EXCLUSIVE OFFER: BICBIM readers can get £5 off tickets to the RAW Wine Fair this weekend by entering the promotional code: bicbimgoesRAW
French-born Londoner Isabelle Legeron is something of a wine legend.
Her book, Natural Wine, is a global success and translated into eight languages, most recently Korean.
The annual RAW Wine Fair, which Legeron founded in London in 2012, now showcases 150 producers and is attended by thousands of visitors from all over the world. It’s so popular Legeron now also hosts it annually in Berlin, New York, LA and Montreal.
Not only was Legeron the first French woman to become a Master of Wine – and is currently one of only 384 in the world – but upon receiving her certificate she refused to work with conventional wine makers, deciding instead to pioneer the natural wine movement.
It was exactly 10 ten years ago that Legeron ignored everyone who told her that decision was career suicide and embraced the role of “That Crazy French Woman”, starring in a wine TV show of the same name.
A decade later, she has proved everyone wrong and the RAW Wine movement is being taken very seriously, indeed.
So, what is RAW Wine? Completely natural wines have absolutely no additives. But the RAW Wine Fairs also champion organic, biodynamic and low-intervention producers.
Natural wines offer a completely different drinking experience to the heavily manipulated wines most of us drink, most commonly described as being ‘alive’. The flavours and aromas are usually more pronounced and no two bottles will be exactly the same.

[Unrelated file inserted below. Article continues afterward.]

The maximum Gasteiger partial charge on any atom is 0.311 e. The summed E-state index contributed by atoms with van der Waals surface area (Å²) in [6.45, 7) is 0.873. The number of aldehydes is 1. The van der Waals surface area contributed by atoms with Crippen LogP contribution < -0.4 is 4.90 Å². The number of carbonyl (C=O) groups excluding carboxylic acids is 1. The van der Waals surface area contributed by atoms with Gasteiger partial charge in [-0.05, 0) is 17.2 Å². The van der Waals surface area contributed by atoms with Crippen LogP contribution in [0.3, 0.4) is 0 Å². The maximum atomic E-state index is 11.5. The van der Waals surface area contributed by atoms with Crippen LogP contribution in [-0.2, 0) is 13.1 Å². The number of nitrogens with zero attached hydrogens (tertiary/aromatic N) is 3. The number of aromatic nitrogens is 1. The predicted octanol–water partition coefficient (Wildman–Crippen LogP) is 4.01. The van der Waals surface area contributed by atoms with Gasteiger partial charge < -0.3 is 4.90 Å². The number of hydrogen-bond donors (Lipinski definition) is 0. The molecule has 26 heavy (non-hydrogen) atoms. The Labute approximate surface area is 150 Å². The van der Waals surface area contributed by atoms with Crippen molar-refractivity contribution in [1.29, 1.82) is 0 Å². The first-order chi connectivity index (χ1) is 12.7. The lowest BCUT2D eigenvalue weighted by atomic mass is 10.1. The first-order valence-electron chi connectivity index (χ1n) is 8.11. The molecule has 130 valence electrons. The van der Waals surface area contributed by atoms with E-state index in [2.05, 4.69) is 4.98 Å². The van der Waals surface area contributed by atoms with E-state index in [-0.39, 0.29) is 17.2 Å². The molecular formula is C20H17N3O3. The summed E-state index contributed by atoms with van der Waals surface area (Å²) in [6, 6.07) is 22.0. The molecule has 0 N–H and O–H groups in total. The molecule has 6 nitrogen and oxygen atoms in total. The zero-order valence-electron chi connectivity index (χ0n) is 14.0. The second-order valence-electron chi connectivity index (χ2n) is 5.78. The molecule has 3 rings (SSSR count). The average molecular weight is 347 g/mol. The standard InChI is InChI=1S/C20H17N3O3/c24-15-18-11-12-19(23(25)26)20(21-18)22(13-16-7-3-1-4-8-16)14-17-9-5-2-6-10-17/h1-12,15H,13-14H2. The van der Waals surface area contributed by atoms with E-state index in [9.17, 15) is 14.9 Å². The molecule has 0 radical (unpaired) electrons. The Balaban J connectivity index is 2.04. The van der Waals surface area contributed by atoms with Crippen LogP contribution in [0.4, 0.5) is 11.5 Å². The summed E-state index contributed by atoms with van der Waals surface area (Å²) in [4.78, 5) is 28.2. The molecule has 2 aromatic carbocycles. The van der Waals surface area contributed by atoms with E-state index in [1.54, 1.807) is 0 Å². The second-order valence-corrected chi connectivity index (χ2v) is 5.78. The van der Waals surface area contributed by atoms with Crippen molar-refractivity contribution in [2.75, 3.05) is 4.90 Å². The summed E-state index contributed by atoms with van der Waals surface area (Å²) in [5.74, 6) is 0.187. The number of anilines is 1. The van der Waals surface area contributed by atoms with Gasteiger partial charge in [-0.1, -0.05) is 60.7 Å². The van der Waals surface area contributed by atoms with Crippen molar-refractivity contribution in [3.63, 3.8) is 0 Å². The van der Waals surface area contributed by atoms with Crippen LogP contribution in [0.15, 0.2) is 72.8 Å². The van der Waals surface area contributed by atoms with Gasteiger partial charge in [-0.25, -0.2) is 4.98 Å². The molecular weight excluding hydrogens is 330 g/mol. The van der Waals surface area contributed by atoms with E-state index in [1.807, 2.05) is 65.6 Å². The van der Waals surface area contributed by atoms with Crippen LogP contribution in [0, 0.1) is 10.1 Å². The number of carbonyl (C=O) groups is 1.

Drinking natural wines almost requires you to relearn everything you think you know about wine, which is why the RAW Wine Fairs are not only so popular, but essential. The wine guru herself is loathe to recommend bottles because she believes we should trust our own palettes more and rely less on connoisseurs to tell us what we ‘should’ enjoy.
Natural wines are rising in popularity as consumers become more aware of the realities of toxic mass-produced wine. Did you know that even in the European Union winemakers are allowed to adjust the flavour with a toy chest of around 70 additives introduced to the fermentation process? And none of these are required to be listed on the label unless they’re one of three official allergens – egg, milk or sulphites.
Which is pretty crazy.
Which is why Isabelle Legeron isn’t really ‘That Crazy French Woman’, after all.
Neither is her bid for us to join her and “help change the world one bottle at a time”. I mean, we all must do what we can.
We find out how…
Q: So, first things first. Where can we drink natural wine?
Isabelle Legeron: These days you should be able to find at least a bottle of organic, biodynamic or natural wine on most restaurants’ wine lists. There’s a dozen more London bars focussed on natural wine, particularly in the East but also Soho.
The scene is still very concentrated in London, it’s only just starting to infiltrate Brighton, Manchester and Edinburgh – so that’s our next challenge.
Is 2019 set to be a good year for natural wines?
Organic wines make up roughly five per cent of the market so there’s still lots of room for growth and the current climate is very challenging.
Whether Brexit happens or not, the crisis is already here. It has impacted the wine market because the pound has lost value making imports more expensive. Natural wines already command a premium and UK buyers are very price sensitive. Plus, in times of crisis people are not so adventurous.
Why are they more expensive?
The crux of the issue is that, in Europe, we’re so used to paying nothing for food and drink. It’s too cheap because it’s subsidised, produced in vast quantities and hardly contains any of the ingredients it’s supposed to.